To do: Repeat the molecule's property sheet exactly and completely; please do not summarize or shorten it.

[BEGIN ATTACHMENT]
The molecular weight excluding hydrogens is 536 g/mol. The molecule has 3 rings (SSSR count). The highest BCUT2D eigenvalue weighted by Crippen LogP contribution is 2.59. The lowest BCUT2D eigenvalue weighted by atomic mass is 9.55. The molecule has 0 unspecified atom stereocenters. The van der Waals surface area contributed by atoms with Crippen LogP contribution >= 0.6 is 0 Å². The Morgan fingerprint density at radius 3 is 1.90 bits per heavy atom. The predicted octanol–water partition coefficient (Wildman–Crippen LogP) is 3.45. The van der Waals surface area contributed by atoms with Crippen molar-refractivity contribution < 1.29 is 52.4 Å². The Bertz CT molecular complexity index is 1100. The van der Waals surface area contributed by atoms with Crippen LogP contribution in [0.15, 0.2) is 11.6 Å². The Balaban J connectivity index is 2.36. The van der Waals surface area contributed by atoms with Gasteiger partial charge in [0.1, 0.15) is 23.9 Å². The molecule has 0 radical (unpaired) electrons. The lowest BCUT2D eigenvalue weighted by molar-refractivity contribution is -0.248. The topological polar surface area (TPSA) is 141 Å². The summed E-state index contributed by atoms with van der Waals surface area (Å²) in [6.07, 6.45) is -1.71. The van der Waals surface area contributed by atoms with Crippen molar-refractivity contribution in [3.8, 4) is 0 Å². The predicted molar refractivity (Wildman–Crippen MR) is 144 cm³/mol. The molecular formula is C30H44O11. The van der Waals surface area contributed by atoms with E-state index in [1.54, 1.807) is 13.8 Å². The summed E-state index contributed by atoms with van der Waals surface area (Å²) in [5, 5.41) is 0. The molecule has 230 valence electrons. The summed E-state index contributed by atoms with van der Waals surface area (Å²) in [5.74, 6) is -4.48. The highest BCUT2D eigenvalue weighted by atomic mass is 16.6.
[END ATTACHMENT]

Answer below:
The molecular weight excluding hydrogens is 536 g/mol. The molecule has 3 rings (SSSR count). The highest BCUT2D eigenvalue weighted by Crippen LogP contribution is 2.59. The lowest BCUT2D eigenvalue weighted by atomic mass is 9.55. The molecule has 0 unspecified atom stereocenters. The van der Waals surface area contributed by atoms with Crippen LogP contribution >= 0.6 is 0 Å². The Morgan fingerprint density at radius 3 is 1.90 bits per heavy atom. The predicted octanol–water partition coefficient (Wildman–Crippen LogP) is 3.45. The van der Waals surface area contributed by atoms with Crippen molar-refractivity contribution < 1.29 is 52.4 Å². The Bertz CT molecular complexity index is 1100. The van der Waals surface area contributed by atoms with Crippen LogP contribution in [0.15, 0.2) is 11.6 Å². The Balaban J connectivity index is 2.36. The van der Waals surface area contributed by atoms with Gasteiger partial charge in [0.1, 0.15) is 23.9 Å². The molecule has 0 radical (unpaired) electrons. The lowest BCUT2D eigenvalue weighted by molar-refractivity contribution is -0.248. The topological polar surface area (TPSA) is 141 Å². The summed E-state index contributed by atoms with van der Waals surface area (Å²) in [6.07, 6.45) is -1.71. The van der Waals surface area contributed by atoms with Crippen molar-refractivity contribution in [3.8, 4) is 0 Å². The predicted molar refractivity (Wildman–Crippen MR) is 144 cm³/mol. The molecular formula is C30H44O11. The van der Waals surface area contributed by atoms with E-state index in [1.54, 1.807) is 13.8 Å². The summed E-state index contributed by atoms with van der Waals surface area (Å²) in [5, 5.41) is 0. The molecule has 230 valence electrons. The summed E-state index contributed by atoms with van der Waals surface area (Å²) in [5.74, 6) is -4.48. The highest BCUT2D eigenvalue weighted by atomic mass is 16.6.